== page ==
Getting tested and treated for sexually transmitted infections (STIs) is straightforward and confidential. Most infections can be cured.
A sexual health or genitourinary medicine (GUM) clinic specialises in sexual health, and can provide tests and treatment for many STIs.
Visiting an STI clinic
You can make an appointment to go to an STI clinic, or sometimes there’s a drop-in clinic, which means you can just turn up without the need for an appointment.
You might feel embarrassed, but there’s no need – the staff at these clinics are used to testing for all kinds of infections. It’s their job and they won’t judge you. They should do their best to explain everything to you and make you feel at ease.
You can go to a sexual health clinic whether you’re male or female, whatever your age, regardless of whether or not you have STI symptoms. If you’re under 16, the service is still confidential and the clinic won’t tell your parents.
If they suspect you or another young person is at risk of harm, they might need to tell other healthcare services, but they will talk to you before they do this.
When you go to a sexual health clinic, you’ll be asked for your name and some contact details.
You don’t have to give your real name if you don’t want to. If you do, it will be kept confidential. Your GP won’t be told about your visit without your permission.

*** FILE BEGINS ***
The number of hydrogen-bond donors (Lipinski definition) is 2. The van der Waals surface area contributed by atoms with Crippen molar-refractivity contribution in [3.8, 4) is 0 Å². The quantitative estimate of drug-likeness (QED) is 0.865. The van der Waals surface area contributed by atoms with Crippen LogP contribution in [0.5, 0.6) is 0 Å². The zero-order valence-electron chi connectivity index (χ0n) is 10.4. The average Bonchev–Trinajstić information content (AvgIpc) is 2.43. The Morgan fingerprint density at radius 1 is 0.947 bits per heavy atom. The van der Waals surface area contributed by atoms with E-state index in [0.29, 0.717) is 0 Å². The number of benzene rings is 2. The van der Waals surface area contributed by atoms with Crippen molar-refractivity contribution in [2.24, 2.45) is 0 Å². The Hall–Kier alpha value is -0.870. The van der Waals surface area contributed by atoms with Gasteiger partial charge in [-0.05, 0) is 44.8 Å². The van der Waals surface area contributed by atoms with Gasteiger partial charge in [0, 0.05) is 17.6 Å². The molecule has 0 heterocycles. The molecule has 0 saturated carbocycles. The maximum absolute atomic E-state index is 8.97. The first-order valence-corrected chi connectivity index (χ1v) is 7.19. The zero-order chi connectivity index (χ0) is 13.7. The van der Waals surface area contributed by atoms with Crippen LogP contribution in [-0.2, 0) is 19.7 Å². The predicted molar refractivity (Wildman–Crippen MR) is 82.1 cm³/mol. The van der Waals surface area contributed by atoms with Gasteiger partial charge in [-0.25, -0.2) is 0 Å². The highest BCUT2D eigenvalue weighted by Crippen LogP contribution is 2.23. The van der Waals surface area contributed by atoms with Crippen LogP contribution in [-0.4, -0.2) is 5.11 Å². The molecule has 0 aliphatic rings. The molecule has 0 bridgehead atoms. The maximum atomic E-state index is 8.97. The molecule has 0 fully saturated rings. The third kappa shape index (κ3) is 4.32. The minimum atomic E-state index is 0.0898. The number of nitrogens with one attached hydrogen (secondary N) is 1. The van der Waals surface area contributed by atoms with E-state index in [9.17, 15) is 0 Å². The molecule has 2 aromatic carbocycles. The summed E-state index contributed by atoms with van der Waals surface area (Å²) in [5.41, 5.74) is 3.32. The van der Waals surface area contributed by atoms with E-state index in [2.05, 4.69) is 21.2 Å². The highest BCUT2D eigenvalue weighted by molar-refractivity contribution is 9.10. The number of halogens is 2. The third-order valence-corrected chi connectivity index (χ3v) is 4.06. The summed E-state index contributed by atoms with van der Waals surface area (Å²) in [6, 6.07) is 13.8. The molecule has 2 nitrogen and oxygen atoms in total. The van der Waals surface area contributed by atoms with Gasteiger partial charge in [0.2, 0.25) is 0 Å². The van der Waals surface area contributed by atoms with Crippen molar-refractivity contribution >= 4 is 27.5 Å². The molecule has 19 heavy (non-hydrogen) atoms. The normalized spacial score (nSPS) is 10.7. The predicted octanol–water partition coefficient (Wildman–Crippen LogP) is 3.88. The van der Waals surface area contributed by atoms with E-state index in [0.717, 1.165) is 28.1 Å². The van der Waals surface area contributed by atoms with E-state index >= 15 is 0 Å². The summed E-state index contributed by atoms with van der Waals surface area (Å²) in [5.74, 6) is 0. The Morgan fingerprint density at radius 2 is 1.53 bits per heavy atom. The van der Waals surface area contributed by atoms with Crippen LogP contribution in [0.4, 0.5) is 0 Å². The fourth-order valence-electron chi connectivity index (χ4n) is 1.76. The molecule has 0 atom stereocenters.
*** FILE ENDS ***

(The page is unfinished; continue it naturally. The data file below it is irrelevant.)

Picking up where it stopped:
If you have tests and the results aren’t available during your visit, the clinic will need to contact you later, so give them the correct contact details.
The clinic will ask how you want to receive your results. They can usually be given to you over the phone, by text, or in an unmarked letter.
What will they ask me?
You will see a doctor or a nurse, who will ask you about your medical and sexual history.
Be prepared to answer questions about your sex life, including:
- when you last had sex
- whether you’ve had unprotected sex
- whether you have any symptoms
- why you think you might have an infection
You can ask to see a female or male doctor or nurse if you prefer, but you might have to wait longer than usual for one to become available.
Having STI tests
The doctor or nurse will tell you what tests they think you need. They should explain what is going on and why they are suggesting these tests. If you’re not sure about anything, ask them to explain.
The tests might involve:
- a urine (pee) sample
- a blood sample
- swabs from the urethra (the tube urine comes out of)
- an examination of your genitals
- if you’re female, swabs from the vagina, which you can usually do yourself
Testing for chlamydia and gonorrhoea usually requires only a urine sample or a self-taken swab for a woman. Testing for HIV and syphilis needs a blood sample.